Government announces plans to crack down on ‘rogue’ social housing landlords as part of Awaab’s Law

Landlords will have to fix emergency repairs in 24 hours under the new proposals.

Emily Sergeant Emily Sergeant - 9th January 2024

Plans to crackdown on “rogue” social housing landlords who fail to provide safe homes have been announced today as part of ‘Awaab’s Law’.

The plans are to be delivered as part of a ‘landmark’ new social housing bill – which was given the Royal Ascent to become law in July 2023 – named after Greater Manchester toddler Awaab Ishak, who tragically died as a result of prolonged exposure to mould in his Rochdale home, a coroner ruled back in 2022.

Following Awaab’s tragic death, the Government has been pledging to deliver the new law – but today is the first time concrete plans to do so have been unveiled.

Under the consultation for the proposed new plans – which has been launched today by Housing Secretary, Michael Gove – social housing providers would be bound to strict time limits that force them to take swift action in addressing dangerous hazards, such as damp and mould.   

It proposes new legal requirements for social landlords to investigate hazards within 14 days, start fixing within a further seven days, and make emergency repairs within 24 hours.


Landlords who fail can be taken to court, and may be ordered to pay compensation for tenants.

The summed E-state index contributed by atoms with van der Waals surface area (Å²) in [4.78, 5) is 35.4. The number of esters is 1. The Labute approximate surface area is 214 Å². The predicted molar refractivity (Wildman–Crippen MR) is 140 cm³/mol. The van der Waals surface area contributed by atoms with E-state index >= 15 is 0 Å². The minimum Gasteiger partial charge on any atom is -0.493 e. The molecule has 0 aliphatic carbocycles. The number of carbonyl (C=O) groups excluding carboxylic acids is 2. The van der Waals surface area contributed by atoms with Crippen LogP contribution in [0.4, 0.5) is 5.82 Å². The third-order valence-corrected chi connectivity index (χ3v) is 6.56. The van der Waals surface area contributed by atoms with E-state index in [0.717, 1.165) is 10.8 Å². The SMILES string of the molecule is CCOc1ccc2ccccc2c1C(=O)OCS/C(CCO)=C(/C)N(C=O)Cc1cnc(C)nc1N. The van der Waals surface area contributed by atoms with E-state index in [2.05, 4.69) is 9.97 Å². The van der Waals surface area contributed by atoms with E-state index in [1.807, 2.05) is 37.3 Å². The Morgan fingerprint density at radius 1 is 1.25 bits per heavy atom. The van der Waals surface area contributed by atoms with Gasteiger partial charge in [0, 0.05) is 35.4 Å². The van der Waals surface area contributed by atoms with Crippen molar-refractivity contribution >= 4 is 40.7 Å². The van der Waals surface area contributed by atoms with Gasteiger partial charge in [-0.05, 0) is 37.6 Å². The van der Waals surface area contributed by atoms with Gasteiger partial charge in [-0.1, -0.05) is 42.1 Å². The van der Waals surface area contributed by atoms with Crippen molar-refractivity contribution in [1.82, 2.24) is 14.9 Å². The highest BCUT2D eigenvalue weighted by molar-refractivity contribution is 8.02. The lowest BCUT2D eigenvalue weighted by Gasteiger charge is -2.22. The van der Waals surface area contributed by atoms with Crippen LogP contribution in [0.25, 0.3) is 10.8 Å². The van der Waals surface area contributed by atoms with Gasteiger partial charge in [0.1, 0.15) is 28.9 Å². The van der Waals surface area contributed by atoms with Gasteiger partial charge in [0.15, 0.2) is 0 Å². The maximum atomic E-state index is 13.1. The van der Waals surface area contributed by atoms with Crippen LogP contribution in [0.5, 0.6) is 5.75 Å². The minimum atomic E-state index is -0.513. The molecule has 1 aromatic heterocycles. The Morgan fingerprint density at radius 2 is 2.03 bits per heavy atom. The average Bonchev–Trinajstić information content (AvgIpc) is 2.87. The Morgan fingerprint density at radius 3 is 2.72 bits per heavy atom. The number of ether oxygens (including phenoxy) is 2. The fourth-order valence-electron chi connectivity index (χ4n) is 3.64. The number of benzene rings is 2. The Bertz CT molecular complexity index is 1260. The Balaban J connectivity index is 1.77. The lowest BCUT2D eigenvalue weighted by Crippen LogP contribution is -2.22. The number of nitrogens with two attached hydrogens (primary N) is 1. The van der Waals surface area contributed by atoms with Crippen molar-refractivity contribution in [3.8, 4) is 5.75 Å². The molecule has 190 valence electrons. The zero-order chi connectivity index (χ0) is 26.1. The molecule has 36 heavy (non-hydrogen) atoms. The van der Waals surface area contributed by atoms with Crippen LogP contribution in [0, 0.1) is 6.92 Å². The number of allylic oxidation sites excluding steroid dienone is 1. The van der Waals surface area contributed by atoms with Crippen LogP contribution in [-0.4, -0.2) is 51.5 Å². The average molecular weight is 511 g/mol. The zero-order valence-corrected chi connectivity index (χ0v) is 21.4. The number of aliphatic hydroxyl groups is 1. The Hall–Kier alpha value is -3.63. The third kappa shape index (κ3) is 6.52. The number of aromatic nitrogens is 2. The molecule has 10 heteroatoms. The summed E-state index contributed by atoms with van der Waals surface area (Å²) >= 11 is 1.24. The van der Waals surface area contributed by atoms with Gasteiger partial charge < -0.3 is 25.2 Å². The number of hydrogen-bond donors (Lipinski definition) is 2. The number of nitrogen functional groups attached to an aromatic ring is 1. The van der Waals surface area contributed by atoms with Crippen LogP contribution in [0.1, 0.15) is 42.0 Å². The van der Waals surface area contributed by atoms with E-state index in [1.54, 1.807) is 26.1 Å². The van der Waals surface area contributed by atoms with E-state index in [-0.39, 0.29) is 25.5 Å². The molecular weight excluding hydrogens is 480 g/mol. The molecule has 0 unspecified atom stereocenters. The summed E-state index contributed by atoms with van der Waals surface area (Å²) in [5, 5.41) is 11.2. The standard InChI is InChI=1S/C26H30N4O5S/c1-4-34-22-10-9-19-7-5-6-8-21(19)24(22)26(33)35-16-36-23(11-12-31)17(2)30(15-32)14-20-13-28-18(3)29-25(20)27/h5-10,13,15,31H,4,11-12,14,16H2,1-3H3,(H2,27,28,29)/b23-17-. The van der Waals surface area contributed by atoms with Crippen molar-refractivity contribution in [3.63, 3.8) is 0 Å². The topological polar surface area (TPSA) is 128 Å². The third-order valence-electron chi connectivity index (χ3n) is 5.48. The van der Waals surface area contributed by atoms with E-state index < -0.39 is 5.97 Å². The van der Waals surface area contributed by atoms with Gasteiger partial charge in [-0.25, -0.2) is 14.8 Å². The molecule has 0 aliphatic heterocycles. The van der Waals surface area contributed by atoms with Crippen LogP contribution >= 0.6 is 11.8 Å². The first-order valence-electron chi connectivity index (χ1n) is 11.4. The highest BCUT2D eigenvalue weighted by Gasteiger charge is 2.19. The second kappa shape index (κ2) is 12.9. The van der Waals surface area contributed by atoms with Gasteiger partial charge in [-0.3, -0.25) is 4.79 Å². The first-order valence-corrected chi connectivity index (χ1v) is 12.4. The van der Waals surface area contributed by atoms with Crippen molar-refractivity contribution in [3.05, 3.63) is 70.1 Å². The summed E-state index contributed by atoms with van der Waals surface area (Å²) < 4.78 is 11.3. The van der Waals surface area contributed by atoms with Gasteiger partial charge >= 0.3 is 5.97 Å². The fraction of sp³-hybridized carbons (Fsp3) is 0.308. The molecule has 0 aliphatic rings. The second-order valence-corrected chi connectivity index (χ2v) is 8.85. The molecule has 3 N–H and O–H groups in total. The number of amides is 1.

On top of this, all social housing landlords will be expected to keep clear records to improve transparency for tenants by showing every attempt is made to comply with the new timescales, so they can no longer “dither and delay” to rectify people’s homes.


And if all of that didn’t sound promising enough as it is, through the measures announced today, tenants will also be able to take their landlords to court if they fail to fix dangerous hazards.

The Government says this “builds on the progress already made to drive up social housing standards”.

Speaking as the proposals went out for consultation today, Housing Secretary Michael Gove commented: “The tragic death of Awaab Ishak should never have happened.


“His family have shown courageous leadership, determination and dignity to champion these changes, and now it’s time for us to deliver for them through Awaab’s Law. Today is about stronger and more robust action against social landlords who have refused to take their basic responsibilities seriously for far too long.

“We will force them to fix their homes within strict new time limits and take immediate action to tackle dangerous damp and mould to help prevent future tragedies.”

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Awaab’s father, Faisal Abdullah, added: “We hope that Awaab’s Law will stop any other family going through the pain that we went through.

“Landlords need to listen to the concerns of tenants, and we support these proposals.”

Featured Image – GMP / Family Handout